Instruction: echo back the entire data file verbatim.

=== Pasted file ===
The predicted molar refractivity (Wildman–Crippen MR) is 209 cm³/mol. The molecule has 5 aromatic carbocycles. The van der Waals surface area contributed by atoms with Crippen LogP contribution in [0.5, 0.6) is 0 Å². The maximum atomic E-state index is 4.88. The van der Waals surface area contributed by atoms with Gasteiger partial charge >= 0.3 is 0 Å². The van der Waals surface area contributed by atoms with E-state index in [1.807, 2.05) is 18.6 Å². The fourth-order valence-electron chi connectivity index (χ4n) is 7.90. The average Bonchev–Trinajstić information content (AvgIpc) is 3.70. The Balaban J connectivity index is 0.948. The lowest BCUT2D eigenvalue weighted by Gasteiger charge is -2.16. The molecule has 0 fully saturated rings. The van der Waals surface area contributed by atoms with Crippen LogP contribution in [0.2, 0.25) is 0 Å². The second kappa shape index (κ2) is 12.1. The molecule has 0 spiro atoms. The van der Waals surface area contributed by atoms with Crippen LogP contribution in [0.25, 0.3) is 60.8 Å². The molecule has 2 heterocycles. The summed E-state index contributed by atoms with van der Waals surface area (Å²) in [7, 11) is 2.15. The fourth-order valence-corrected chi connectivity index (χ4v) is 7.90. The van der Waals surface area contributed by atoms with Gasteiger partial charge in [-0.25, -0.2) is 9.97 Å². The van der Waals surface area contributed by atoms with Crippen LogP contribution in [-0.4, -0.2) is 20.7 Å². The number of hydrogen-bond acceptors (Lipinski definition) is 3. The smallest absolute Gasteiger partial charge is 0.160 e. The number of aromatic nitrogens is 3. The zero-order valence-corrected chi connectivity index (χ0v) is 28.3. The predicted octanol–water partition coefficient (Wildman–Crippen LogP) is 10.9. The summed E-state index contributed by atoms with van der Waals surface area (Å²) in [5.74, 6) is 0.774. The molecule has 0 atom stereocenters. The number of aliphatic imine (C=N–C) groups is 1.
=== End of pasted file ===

The predicted molar refractivity (Wildman–Crippen MR) is 209 cm³/mol. The molecule has 5 aromatic carbocycles. The van der Waals surface area contributed by atoms with Crippen LogP contribution in [0.5, 0.6) is 0 Å². The maximum atomic E-state index is 4.88. The van der Waals surface area contributed by atoms with Gasteiger partial charge >= 0.3 is 0 Å². The van der Waals surface area contributed by atoms with E-state index in [1.807, 2.05) is 18.6 Å². The fourth-order valence-electron chi connectivity index (χ4n) is 7.90. The average Bonchev–Trinajstić information content (AvgIpc) is 3.70. The Balaban J connectivity index is 0.948. The lowest BCUT2D eigenvalue weighted by Gasteiger charge is -2.16. The molecule has 0 fully saturated rings. The van der Waals surface area contributed by atoms with Crippen LogP contribution in [0.2, 0.25) is 0 Å². The second kappa shape index (κ2) is 12.1. The molecule has 0 spiro atoms. The van der Waals surface area contributed by atoms with Crippen LogP contribution in [0.25, 0.3) is 60.8 Å². The molecule has 2 heterocycles. The summed E-state index contributed by atoms with van der Waals surface area (Å²) in [7, 11) is 2.15. The fourth-order valence-corrected chi connectivity index (χ4v) is 7.90. The van der Waals surface area contributed by atoms with Gasteiger partial charge in [-0.25, -0.2) is 9.97 Å². The van der Waals surface area contributed by atoms with Crippen LogP contribution in [-0.4, -0.2) is 20.7 Å². The number of hydrogen-bond acceptors (Lipinski definition) is 3. The smallest absolute Gasteiger partial charge is 0.160 e. The number of aromatic nitrogens is 3. The zero-order valence-corrected chi connectivity index (χ0v) is 28.3. The predicted octanol–water partition coefficient (Wildman–Crippen LogP) is 10.9. The summed E-state index contributed by atoms with van der Waals surface area (Å²) in [5.74, 6) is 0.774. The molecule has 0 atom stereocenters. The number of aliphatic imine (C=N–C) groups is 1.